The University As Sandbox

Tinker Toys, College Admissions, And Sheer Embarrassment

I can't stand it. I'm going to Papua-New Guinea to live in a rain forest, and wear a loin cloth, and eat big nasty-looking grubs out of rotting trees, and worship airplanes. That way I'll never have to hear about Colorado College and its Legos again.

So help me, the college is using Legos instead of intellectual tests to admit minorities who lack discernible academic qualifications. I'm not making this up. I'm really not. Listen. This is Dave Curtin, the Higher Education Writer of the Denver Post:

"Feb. 1 -- Colorado College, in an effort to attract minority and disadvantaged students, is dumping those stodgy old college-admission exams in favor of a novel Lego-building test for a handful of applicants. . . .The tests are seen as a way to help colleges maintain racial diversity even if racial preferences are eventually banned."

See? I told you.

The school wants diversity. In University talk, diversity means people who can barely read. Why a college might want people who can't read is a mystery, but Colorado College wants them. The entrance test requires applicants to make a robot out of Legos.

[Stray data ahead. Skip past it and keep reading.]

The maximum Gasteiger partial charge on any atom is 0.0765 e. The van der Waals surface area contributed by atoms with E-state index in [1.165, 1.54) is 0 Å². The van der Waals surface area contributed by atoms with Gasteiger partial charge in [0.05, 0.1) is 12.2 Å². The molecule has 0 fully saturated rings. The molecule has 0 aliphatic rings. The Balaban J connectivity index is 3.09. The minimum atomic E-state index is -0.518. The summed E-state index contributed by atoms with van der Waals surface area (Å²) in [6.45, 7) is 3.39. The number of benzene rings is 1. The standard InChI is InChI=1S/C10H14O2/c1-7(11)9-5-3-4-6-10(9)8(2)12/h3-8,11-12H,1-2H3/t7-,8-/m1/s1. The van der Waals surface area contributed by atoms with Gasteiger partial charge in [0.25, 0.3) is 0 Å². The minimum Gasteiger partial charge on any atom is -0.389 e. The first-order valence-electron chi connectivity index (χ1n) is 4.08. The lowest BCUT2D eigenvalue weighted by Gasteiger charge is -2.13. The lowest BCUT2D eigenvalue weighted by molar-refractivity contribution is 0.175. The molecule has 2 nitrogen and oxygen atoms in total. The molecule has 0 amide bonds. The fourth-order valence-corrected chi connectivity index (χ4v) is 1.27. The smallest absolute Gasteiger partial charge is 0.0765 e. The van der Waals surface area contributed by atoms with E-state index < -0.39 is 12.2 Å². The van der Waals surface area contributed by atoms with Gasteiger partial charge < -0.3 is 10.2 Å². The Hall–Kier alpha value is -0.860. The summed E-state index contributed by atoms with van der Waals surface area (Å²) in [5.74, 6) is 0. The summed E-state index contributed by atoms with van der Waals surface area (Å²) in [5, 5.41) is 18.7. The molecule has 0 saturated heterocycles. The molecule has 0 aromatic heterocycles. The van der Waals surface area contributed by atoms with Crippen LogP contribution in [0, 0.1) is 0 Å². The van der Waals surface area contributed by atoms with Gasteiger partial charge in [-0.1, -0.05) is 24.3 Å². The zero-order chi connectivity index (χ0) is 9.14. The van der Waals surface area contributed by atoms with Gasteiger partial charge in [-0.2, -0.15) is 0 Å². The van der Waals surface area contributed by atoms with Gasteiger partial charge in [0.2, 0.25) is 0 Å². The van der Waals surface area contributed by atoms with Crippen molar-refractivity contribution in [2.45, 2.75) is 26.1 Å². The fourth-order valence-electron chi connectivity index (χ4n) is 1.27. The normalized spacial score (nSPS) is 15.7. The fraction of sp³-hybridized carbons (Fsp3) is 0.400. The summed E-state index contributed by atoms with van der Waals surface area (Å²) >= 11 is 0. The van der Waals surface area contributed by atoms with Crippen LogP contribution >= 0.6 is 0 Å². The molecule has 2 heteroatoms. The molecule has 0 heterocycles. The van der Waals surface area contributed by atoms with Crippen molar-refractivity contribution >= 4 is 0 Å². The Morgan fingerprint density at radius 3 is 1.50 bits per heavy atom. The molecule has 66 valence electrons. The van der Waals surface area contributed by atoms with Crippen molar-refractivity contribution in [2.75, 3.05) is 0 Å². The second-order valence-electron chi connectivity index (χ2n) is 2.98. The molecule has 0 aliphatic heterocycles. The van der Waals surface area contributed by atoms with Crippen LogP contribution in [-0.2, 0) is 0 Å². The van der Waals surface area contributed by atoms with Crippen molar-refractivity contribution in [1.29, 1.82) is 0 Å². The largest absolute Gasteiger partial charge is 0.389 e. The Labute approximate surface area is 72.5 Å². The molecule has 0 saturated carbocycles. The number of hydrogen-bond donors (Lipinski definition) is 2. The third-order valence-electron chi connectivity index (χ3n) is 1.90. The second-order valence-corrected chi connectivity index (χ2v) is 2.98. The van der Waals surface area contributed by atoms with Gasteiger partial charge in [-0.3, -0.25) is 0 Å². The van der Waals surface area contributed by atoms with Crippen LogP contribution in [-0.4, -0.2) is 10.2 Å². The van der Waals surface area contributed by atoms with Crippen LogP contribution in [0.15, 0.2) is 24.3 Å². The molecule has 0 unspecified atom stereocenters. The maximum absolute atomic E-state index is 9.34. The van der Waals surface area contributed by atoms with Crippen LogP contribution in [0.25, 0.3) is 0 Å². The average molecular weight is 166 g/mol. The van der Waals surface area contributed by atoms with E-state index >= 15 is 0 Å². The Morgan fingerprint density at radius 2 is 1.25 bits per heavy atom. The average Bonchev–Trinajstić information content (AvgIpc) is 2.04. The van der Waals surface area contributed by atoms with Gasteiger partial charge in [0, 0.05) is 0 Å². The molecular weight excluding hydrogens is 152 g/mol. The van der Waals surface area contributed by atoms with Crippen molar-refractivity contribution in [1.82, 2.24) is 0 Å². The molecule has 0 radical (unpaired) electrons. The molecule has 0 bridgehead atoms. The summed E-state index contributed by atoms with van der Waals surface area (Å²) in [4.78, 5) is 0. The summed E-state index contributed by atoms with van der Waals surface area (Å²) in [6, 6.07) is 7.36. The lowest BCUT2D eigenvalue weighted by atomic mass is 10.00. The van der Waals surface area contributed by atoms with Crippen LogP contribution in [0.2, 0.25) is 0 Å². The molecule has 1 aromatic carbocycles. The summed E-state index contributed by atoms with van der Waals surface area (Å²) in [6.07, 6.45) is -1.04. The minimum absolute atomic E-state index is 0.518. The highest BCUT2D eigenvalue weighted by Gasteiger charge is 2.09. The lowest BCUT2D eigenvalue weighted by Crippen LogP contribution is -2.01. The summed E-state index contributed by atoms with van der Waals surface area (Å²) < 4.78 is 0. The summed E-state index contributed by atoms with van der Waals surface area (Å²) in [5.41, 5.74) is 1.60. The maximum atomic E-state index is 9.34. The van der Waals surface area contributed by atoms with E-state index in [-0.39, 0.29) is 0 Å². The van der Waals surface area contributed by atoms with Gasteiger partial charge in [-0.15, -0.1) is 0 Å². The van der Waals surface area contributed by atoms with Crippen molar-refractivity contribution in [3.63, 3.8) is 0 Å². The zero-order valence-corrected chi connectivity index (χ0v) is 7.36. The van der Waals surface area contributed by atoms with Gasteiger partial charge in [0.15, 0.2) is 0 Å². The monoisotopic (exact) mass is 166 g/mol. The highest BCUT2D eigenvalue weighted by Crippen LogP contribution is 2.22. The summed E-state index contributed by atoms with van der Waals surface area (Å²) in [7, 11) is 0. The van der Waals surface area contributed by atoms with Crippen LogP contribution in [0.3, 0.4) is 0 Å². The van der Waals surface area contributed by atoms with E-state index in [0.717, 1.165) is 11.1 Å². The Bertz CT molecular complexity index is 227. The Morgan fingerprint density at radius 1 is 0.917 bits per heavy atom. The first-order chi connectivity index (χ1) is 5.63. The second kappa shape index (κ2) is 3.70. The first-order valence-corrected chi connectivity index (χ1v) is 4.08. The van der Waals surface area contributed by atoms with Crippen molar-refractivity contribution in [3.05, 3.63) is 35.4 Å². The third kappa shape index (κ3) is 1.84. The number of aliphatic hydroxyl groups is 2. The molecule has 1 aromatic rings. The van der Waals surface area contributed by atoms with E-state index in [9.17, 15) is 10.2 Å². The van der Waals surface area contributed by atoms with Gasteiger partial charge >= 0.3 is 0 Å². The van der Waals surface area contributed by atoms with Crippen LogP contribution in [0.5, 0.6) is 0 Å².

The story explains that the tester shows the students, if that's the word I want, a robot made of Legos. The students then take other Legos and see whether they can replicate the robot. The test, Curtin says (give the guy a break: he's just reporting this twaddle) is supposed to measure all sorts of heartwarming qualities, such as initiative and leadership -- "qualities that hours-long ACT and SAT tests never quite get at."

I'm going to scream.

Now, sending qualified and prepared members of minorites to university is a splendid idea. I'd be willing to pay for it through taxes. Methinks, however, that if you want diversity, the best approach would be to provide good schools, particularly in neighborhoods that are homogeneously diverse, see whether children could be persuaded to take advantage of them, and send the qualified to college. Another idea would be to send diverse students to remedial high school and then send the prepared ones to college.

The worst idea is to pervert what was once a fairly good system of higher education by having the admittedly unqualified play with toys.

How about a little candor? The reason for the Lego test is not what it measures, but what it doesn't: Intelligence, literacy, capacity to analyze, academic achievement, and any faint hope of success in college. It's a dodge.

Ye gods and little catfish.

Now, if I were a victim of this procedure, I would regard the Lego test as abjectly humiliating. Wouldn't you? All the non-diverse applicants (I think of them as "the homogeneity") would be tested on vocabulary, reasoning, mathematics, literature, history, French, and chemistry. The diverse student would get a robot and little plastic blocks with bumps on them.

How condescending can you get? It's positively degrading. If a kid isn't ready for school, sending him to do make-up work is not an indignity. When he finished, he might have a chance. But no: Legos.